Medical workers need to be aware of the UHDDS data element facts. The Uniform Hospital Discharge Data Set (UHDDS) was developed to help with patient monitoring across multiple hospital populations. It allows for an apples-to-apples comparison of patient data between institutions and even between countries. Not knowing what's included in the data set keeps you behind the best practices curve and could limit your progress as you work with administrative data and statistics.
What's included in the UHDDS
The UHDDS was developed by the National Committee on Vital and Health Statistics as a way of keeping track of current and evolving health care trends. This included key areas of patient information as well as the kind of data that is needed by statisticians for analyzing health care consumption. The UHDDS was developed over multiple decades, but it's now an almost globally adopted standard.
There are a total of 42 possible elements of a UHDDS form. First are basic demographic elements, such as age, gender, ethnicity, marital status and education levels. Another set has to do with the hospital or health facility, including patient numbering systems, type of facility and assigned doctor or nurse. Finally, complete information about the reason for the patient coming to the hospital is recorded, including self-reported diagnosis, physician diagnosis, services rendered by the facility and dates of all procedures.
Certain elements of hte UHDDS form don't apply in all cases. For example, a male patient is unlikely to need to complete the section on weight of newborn and delivery. Nor will insurance information be recorded in countries with nationalized health services. However, the core focus of the form is to gather standardized but complete information about the presenting ailment and the individual patient.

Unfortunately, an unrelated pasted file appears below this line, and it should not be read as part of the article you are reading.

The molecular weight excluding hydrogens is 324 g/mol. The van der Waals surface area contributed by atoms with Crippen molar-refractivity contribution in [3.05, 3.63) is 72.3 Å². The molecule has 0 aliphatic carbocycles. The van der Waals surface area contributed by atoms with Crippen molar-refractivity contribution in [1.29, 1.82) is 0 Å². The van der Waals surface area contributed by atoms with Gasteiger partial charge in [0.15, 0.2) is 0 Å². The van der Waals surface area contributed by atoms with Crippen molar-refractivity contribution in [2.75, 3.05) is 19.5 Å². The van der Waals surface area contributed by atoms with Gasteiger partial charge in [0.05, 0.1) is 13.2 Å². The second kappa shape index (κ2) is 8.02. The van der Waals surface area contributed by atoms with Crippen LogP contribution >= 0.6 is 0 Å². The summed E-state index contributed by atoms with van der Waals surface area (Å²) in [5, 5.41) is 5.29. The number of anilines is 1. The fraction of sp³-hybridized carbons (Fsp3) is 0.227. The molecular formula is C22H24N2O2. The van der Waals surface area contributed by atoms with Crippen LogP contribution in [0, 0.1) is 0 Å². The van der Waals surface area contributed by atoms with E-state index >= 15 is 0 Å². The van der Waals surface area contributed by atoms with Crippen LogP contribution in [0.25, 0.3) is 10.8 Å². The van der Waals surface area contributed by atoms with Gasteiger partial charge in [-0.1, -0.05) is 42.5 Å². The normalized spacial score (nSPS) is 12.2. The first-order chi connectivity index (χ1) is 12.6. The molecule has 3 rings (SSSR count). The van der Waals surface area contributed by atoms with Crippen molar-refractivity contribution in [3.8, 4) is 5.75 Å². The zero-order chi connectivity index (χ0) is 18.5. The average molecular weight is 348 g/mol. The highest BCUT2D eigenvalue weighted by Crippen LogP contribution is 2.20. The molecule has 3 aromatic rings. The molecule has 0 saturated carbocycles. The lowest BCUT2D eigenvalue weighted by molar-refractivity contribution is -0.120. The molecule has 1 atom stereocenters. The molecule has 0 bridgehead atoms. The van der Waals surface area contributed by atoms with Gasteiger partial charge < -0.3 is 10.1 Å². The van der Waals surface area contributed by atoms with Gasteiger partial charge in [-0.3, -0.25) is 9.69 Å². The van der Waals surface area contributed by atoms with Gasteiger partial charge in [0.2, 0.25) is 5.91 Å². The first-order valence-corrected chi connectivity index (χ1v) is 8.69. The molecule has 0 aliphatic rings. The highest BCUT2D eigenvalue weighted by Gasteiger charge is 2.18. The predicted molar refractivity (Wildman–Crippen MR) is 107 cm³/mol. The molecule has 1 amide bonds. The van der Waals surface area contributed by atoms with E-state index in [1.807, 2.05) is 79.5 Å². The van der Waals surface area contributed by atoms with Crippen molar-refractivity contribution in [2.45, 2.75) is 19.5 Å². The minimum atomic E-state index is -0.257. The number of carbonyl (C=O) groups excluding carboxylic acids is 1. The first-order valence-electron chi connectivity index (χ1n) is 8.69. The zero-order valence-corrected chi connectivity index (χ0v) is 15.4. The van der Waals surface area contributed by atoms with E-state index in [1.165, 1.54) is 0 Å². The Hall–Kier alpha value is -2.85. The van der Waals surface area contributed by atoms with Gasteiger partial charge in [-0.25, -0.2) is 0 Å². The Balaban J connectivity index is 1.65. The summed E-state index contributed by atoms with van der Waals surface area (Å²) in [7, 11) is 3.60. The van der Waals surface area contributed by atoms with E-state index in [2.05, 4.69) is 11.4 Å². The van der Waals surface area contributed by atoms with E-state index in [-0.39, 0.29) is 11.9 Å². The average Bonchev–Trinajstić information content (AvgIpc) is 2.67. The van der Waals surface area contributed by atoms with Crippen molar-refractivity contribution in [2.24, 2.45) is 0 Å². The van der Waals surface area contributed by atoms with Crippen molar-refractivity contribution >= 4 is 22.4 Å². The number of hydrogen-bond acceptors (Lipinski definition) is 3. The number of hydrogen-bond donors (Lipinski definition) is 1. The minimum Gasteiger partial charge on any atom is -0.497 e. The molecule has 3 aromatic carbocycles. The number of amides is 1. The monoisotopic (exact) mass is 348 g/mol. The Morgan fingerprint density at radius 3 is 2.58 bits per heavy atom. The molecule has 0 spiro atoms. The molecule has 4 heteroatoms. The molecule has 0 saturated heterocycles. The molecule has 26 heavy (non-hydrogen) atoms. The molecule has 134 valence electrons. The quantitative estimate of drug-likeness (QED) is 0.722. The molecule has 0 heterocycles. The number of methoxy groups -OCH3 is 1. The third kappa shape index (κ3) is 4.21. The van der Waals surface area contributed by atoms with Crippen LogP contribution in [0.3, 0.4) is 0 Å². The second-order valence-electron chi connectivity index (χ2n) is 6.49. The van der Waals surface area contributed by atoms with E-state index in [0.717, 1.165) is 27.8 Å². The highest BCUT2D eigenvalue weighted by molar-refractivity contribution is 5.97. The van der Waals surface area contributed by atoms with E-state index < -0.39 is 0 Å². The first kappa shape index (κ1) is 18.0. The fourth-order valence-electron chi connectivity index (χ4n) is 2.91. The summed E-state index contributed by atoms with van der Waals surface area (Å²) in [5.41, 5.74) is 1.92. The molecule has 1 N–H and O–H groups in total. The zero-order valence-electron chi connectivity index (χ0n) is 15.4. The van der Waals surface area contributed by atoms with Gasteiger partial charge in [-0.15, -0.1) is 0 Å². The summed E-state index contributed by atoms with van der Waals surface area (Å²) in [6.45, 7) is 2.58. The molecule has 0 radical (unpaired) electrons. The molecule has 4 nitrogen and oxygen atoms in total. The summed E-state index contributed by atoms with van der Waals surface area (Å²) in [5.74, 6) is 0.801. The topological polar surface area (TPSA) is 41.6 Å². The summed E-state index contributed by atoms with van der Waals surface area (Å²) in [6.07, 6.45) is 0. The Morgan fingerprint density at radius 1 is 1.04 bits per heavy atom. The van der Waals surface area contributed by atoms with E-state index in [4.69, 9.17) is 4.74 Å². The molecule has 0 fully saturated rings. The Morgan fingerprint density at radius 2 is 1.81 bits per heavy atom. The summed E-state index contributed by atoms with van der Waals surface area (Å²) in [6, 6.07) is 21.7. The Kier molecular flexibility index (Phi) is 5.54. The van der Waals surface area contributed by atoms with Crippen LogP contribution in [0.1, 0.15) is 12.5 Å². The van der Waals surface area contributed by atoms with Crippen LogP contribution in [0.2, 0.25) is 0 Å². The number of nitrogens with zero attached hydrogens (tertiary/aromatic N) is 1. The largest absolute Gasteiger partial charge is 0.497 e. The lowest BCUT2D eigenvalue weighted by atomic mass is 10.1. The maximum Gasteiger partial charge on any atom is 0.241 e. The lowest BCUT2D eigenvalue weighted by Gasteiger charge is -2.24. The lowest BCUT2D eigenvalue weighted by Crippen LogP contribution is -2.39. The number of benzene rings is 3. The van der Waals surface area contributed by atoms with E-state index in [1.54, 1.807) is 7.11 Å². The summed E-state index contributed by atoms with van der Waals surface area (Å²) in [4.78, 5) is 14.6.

How UHDDS helps health care professionals succeed
The UHDDS data elements facts help health care professionals succeed by helping track health care consumption and group patients into the appropriate classes. For example, patients who require intensive surgical procedures such as a heart transplant or back surgery are groups and categorized differently than patients who have minor ailments. Hospitals and clinics can then analyze resources consumed and outcomes to more appropriately train staff for presenting ailments and potential complications within the regional population.
The data is also useful in monitoring hospital quality across different areas. Hospitals in India can use the same data sets as hospitals in the US to compare patient service delivery outcomes and demographics to rank effectiveness of care. This can help with securing funding for new equipment, proving that doctors are providing adequate care, and showing how hospitals are in line with international standards even in emerging markets.
All in all, while the UHDDS does take time to complete, the data collection is an important part of being an efficient health care professional. Understanding the purpose of the data, what's included, and how it helps professionals succeed can ensure you make the UHDDS a second nature procedure throughout your career.